Active control of adhesion by mimicking the smart and switchable properties of gecko toe pads can make the gripping, movement, placement, and release (pick and place) of lightweight, delicate, thin, and flat objects, such as a silicon wafers possible. This is acheived by using tunable surface topographies that respond to external cues, such as heat, light, or magnetic fields.
In their recent article in Advanced Materials, Antal Jákli, Boxin Zhao, and colleagues from Kent State University, USA, and the University of Waterloo, Canada, report the use of cross-linked networks of liquid crystal polymers (LCNs) to regulate adhesion through stimuli responsive back-scrolling and self-peeling (processes which mimic the motion of gecko toe pads) to design a multi-legged gecko gripper.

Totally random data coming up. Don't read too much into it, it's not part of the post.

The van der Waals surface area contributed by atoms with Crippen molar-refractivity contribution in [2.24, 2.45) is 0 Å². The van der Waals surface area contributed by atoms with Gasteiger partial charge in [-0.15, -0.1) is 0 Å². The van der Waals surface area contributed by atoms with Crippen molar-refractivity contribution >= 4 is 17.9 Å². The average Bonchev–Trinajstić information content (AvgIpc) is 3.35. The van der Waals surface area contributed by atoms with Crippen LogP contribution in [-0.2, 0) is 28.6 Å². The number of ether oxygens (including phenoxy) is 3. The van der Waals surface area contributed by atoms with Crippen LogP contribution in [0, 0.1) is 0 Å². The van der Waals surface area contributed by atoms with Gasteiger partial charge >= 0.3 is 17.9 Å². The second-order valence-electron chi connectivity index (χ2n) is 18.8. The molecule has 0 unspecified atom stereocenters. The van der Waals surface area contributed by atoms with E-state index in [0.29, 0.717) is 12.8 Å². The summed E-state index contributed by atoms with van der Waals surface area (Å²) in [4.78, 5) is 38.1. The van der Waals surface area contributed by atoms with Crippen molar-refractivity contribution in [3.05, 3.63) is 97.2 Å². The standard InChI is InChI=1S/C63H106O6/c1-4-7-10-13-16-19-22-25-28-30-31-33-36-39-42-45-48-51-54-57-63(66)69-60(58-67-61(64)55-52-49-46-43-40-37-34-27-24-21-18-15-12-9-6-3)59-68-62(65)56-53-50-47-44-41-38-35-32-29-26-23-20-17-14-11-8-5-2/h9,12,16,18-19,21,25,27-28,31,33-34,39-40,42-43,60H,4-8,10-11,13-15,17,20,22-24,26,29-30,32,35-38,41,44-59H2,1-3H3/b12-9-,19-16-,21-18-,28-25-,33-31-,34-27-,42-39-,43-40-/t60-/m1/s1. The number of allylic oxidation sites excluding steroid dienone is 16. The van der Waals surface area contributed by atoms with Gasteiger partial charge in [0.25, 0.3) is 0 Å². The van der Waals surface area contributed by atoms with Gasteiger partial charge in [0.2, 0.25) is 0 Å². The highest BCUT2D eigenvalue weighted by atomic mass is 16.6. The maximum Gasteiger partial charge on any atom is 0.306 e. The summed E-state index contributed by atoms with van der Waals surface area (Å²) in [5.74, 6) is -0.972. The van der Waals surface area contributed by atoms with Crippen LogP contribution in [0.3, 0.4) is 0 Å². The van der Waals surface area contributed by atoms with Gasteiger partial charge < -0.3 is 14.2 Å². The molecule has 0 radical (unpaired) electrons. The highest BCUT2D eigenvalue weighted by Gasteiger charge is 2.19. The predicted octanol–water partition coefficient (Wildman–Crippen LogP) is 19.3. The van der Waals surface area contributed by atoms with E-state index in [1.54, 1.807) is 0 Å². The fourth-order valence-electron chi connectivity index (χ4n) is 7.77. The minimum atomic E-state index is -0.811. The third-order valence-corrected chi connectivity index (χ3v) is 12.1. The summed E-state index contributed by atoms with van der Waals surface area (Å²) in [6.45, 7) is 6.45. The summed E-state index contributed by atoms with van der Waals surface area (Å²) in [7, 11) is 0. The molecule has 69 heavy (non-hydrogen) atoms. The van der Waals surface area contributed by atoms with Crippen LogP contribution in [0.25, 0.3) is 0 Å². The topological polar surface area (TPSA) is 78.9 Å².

The researchers used a hybrid nematic side-chain LCN cantilever topped with a film-terminated fibrillary adhesive to make an effective gecko gripper, as shown in the image. They attached small magnetic patches to the upper side of cantilevers in order to adjust the preload stress by applying an attractive magnetic field created by an electromagnet underneath the sample. Release of the objects was triggered by temperature-driven bending of the LCN cantilevers, which caused the adhesive patch to peel off.